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By Andy Rowell
So the trial of the century may not happen after all.
On the morning of Feb. 27, lawyers representing more than 116,000 plaintiffs had been due in court in New Orleans to begin the trial against BP and other defendants resulting from the Deepwater Horizon.
The trial could have lasted two years. Documents in the case run to more than 72 million pages—that makes a pile of paper four-and-a-half miles high.
But the Financial Times is reporting that the two sides could be “close to a possible settlement."
Bloomberg is also reporting that the settlement could be in the region of $14 billion, which is in line with analysts’ expectations.
Late Feb. 26, the judge agreed to postpone the trial for a week to see if a pre-trial deal could be done. In a joint statement, BP and the 90 or so plaintiff lawyers said they “working to reach agreement to fairly compensate people and businesses affected by the Deepwater Horizon accident and oil spill."
The trial is now due to begin on March 5th if no deal is reached.
So is it better for the plaintiffs to try and settle or go to trial? On the one hand, the lesson of history is not great.
Remember the Exxon Valdez? In the decades it took for the case to grind through the court, through numerous appeals it took so long that a third of the original plaintiffs died. At the end they had to settle for about $15,000. In the immediate aftermath of the disaster, Exxon had offered them $50,000.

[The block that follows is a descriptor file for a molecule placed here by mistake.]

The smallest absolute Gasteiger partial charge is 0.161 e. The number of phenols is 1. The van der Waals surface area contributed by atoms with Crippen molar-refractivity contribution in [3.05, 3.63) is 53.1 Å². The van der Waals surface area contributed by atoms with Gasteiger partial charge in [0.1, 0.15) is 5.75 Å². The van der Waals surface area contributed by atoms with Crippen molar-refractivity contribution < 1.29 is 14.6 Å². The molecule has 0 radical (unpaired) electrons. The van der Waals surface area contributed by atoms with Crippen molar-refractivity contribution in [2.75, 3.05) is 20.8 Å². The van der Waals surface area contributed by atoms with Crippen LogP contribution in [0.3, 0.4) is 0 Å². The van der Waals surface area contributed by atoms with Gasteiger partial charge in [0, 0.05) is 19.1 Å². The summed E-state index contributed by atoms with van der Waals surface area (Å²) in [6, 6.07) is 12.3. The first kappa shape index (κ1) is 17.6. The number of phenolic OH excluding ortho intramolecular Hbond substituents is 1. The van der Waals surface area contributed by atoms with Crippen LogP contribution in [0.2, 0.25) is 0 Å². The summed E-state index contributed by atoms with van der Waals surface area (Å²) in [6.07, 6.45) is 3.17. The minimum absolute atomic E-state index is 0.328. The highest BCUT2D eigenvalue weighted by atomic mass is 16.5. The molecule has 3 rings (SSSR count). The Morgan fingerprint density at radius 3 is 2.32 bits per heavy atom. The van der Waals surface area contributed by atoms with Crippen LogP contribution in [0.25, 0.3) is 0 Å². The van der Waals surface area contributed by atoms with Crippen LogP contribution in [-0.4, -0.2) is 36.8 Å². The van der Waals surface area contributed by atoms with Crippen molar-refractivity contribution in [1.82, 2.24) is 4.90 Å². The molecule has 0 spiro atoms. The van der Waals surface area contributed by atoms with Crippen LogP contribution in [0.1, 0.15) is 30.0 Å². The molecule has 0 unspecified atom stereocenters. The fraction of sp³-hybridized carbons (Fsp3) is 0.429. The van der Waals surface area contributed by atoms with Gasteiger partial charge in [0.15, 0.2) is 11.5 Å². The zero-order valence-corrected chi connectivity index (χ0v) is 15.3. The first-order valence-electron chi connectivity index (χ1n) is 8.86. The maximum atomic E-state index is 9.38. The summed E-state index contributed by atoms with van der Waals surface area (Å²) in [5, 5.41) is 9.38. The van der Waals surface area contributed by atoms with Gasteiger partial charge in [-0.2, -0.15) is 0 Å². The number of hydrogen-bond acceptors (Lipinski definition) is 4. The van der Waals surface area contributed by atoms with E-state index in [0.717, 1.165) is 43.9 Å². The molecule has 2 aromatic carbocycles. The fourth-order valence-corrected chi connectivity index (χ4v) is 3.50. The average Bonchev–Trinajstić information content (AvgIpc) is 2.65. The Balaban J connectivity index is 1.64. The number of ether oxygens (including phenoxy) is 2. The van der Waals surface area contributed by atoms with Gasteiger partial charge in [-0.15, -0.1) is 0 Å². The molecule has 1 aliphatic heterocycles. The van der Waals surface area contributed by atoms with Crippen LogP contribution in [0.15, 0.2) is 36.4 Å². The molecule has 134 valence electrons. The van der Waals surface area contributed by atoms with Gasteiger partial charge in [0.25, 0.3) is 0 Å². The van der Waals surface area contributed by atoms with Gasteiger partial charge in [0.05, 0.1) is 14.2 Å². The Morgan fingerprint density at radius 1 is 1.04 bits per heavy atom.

So the real winner was Exxon (and its fat-cat lawyers), who dragged litigation out for 20 years or so.
However, many industry analysts and experts say a quick settlement is in BP’s best interest, especially if it was a “super settlement” that settled all claims including those from the U.S. government and Gulf states. This would free up BP to expand drilling in the U.S. again.
So could a global deal be close that would end the claims together? “Before today, I had almost given up on the possibility of a global settlement before a trial began,” Edward Sherman, a professor at Tulane University Law School and specialist in complex litigation told Reuters. “Now, with an extra week, it seems to improve the chances.”
What we do know is that the lawyers have already got rich and will get a whole lot richer. For the defendants’ lawyers, the case is already a “well-fed cash cow”, with BP’s legal costs some $1.73bn. The plaintiffs’ lawyers who have already racked up a bill that could be higher, looks set to earn billions if there is a settlement, as they receive 30-40 per cent of the damages.
But settling may not be in the interests of the ordinary plaintiffs, who could be denied proper justice and to hear the truth of what really happened on that fateful day.
There is really good reason to go to trial, to determine why the rig exploded, who was at fault, how much oil was really spilled and the real extent of the environmental damage.
One person who intends to be in court if the trial goes head is Sheryl Revette, whose husband husband, Dewey, was one of the 11 rig workers killed in the disaster.
I think she deserves her day in court to see BP in the dock and to find out why her husband died.